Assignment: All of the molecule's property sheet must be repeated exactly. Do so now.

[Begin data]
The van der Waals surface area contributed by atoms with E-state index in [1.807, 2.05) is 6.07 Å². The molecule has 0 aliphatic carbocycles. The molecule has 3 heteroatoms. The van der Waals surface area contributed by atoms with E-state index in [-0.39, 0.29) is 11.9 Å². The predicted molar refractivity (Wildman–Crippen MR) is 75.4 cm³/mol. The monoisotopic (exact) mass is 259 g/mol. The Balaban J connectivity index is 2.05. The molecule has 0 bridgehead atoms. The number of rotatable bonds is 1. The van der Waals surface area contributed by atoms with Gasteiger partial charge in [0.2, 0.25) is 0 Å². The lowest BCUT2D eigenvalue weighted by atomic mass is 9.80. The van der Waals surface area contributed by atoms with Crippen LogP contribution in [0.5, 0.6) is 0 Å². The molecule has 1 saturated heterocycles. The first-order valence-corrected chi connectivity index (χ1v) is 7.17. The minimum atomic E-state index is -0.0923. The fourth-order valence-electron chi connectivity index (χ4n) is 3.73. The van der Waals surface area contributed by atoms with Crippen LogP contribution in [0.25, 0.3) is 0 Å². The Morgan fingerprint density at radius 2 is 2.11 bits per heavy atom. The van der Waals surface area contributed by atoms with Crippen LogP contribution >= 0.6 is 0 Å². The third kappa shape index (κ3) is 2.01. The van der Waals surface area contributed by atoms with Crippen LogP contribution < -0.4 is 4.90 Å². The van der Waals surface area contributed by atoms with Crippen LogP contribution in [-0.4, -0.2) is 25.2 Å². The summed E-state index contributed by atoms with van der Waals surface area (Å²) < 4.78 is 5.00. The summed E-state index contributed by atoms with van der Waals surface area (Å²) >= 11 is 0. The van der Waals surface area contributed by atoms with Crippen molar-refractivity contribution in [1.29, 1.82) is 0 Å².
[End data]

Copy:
The van der Waals surface area contributed by atoms with E-state index in [1.807, 2.05) is 6.07 Å². The molecule has 0 aliphatic carbocycles. The molecule has 3 heteroatoms. The van der Waals surface area contributed by atoms with E-state index in [-0.39, 0.29) is 11.9 Å². The predicted molar refractivity (Wildman–Crippen MR) is 75.4 cm³/mol. The monoisotopic (exact) mass is 259 g/mol. The Balaban J connectivity index is 2.05. The molecule has 0 bridgehead atoms. The number of rotatable bonds is 1. The van der Waals surface area contributed by atoms with Gasteiger partial charge in [0.2, 0.25) is 0 Å². The lowest BCUT2D eigenvalue weighted by atomic mass is 9.80. The van der Waals surface area contributed by atoms with Crippen LogP contribution in [0.5, 0.6) is 0 Å². The molecule has 1 saturated heterocycles. The first-order valence-corrected chi connectivity index (χ1v) is 7.17. The minimum atomic E-state index is -0.0923. The fourth-order valence-electron chi connectivity index (χ4n) is 3.73. The van der Waals surface area contributed by atoms with Crippen LogP contribution in [0.25, 0.3) is 0 Å². The Morgan fingerprint density at radius 2 is 2.11 bits per heavy atom. The van der Waals surface area contributed by atoms with Crippen LogP contribution >= 0.6 is 0 Å². The third kappa shape index (κ3) is 2.01. The van der Waals surface area contributed by atoms with Crippen LogP contribution < -0.4 is 4.90 Å². The van der Waals surface area contributed by atoms with Crippen LogP contribution in [-0.4, -0.2) is 25.2 Å². The summed E-state index contributed by atoms with van der Waals surface area (Å²) < 4.78 is 5.00. The summed E-state index contributed by atoms with van der Waals surface area (Å²) >= 11 is 0. The van der Waals surface area contributed by atoms with Crippen molar-refractivity contribution in [1.29, 1.82) is 0 Å².